A Thought for the Day
Just as one cannot control or even direct, and certainly will never be able to choose, even one’s closest family—parents and children, their manifestation in the world an obvious aggregate of one’s own and more or less random partners’ potentialities—so too might occasions occur when one can only estrange these intimate relatives from one’s inner circle and cast one’s lot with relative strangers whose proclivities, goals, and values more closely match what one imagines as both productive and sustainable, central and necessary, in one’s own evolving existence.
Today is World Sickle Cell Day and, in an entirely different vein, World Sauntering Day, as well as being, in the United States, ‘Juneteenth,’ celebrating the acknowledgement of slavery’s end in Texas, in 1865; in France seven hundred forty-eight years ago, a ninth King Louis ordered that any Jew who failed to wear a yellow identification badge would be liable to a ten livres fine, payable in silver; four hundred and thirty-one years prior to today, British colonists on Roanoke Island, trying to stave off complete annihilation, left their homes for parts unknown; one hundred and ninety-six years in advance of this moment in time, Ottoman forces temporarily consolidated their control of Hungarian regions by crushing the Filiki Eteria at Drågåsani; MORE HERE
Doc of the Day
predation "political economy" taxes OR "rent extraction" "finance capital" contradictions capitalism crisis = 15,600 results
Interesting People Places Things of Note
A Jacobin article that highlights the work of a fascinating and impactful historian: “A founding member of the legendary British Communist Party Historians’ Group that fashioned “history from below,” Hobsbawm was a titanic figure among the twentieth-century intelligentsia. Prodigiously active as an intellectual, scholar, and, as he put it, “participant observer” in political life, he was, ironically, defined by the time of his death by what he did not do: he was the one who did not leave the Communist Party.
A Public Books post that looks at the plight and possible solutions to the crisis in public university education: “It should be worrisome that university bosses and their viziers are applying lessons an idiot could glean from a 1980s movie about the auto industry. Not because it’s unoriginal, but because it is not at all clear that it works. A public university does not sell cars, or phones, or frozen pizzas. Teaching and learning, like performing a string quartet or doing detective work, require real-time virtuosity. They resist automation in this regard, and moreover they offer no real commodity to cheapen. Despite what some mavens of the new economy might spout at a dinner party, the university does not make graduates, or degrees, or knowledge. At best, public universities prepare people to be better commodity-makers after graduation, just as top-tier private schools replicate class privilege. But the productivity fix won’t help make that process more cost-efficient.”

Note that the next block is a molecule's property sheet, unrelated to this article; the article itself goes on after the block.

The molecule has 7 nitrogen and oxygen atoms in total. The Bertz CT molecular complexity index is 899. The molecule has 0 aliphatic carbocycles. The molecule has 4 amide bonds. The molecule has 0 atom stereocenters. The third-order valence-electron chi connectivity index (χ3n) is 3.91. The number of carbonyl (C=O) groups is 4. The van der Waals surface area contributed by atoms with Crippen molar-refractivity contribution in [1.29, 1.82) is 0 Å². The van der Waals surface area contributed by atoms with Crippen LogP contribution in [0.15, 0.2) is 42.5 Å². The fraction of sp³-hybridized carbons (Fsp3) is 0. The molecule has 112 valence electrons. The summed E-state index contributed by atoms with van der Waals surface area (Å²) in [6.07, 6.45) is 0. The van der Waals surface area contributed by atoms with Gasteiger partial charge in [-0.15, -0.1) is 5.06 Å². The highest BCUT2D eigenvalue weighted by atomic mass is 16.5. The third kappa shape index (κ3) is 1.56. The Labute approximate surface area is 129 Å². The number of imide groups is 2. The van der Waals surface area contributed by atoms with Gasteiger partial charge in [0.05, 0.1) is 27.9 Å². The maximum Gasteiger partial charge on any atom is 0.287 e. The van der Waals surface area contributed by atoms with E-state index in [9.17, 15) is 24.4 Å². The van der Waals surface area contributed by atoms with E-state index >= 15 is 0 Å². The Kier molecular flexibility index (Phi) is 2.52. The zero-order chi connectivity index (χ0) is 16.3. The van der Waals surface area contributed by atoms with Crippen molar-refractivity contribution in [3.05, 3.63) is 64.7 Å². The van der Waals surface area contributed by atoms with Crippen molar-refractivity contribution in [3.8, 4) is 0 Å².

General Media & ‘Intellectual Property’ Issues
A Nieman Lab post that looks at ways that podcasting can still be a lucrative venture: “Which brings us to an interesting question: Just how much does S-Town’s success actually tell us about the opportunities of the space as a whole? Or is it just a story that only tells us about the strength of This American Life and Serial Productions?”
A City Lab posting that looks at the current rental markets that never recovered: “Ten years out from the start of the Great Recession, the housing market in the U.S. has finally returned to normal. Home prices in 2016 eclipsed the pre-crisis highs from about a decade ago. The number of homeowners who are underwater on their mortgages continues to plummet. Homeowners are making back some (but not all) of the wealth they lost to the mortgage foreclosure crisis.
The nation may be free of one housing crisis, but it’s still deeply mired in another one. That’s one jarring conclusion from the State of the Nation’s Housing report for 2017. Produced by the Joint Center for Housing Studies at Harvard University, the report highlights a rental affordability crisis that shows little sign of abating.”
General Past & Present Issues
Another thoughtful offering from Ian Welsh that contextualizes current reality in a useful way: “After the election of Donald Trump I had an interview with Jay Ackroyd, and he said that as long as he’d known me I’d been more pessimistic than others, but now I was optimistic, and what gives?
Simple, the trends had turned.
Sanders had happened and he had done better than any self-avowed socialist in America in my lifetime. He came very close to winning the nomination, despite the Democratic party fixing it against him.
Corbyn had already happened, in that he had won the leadership of the Labour party and then seen off a coup attept.”
The trends had changed.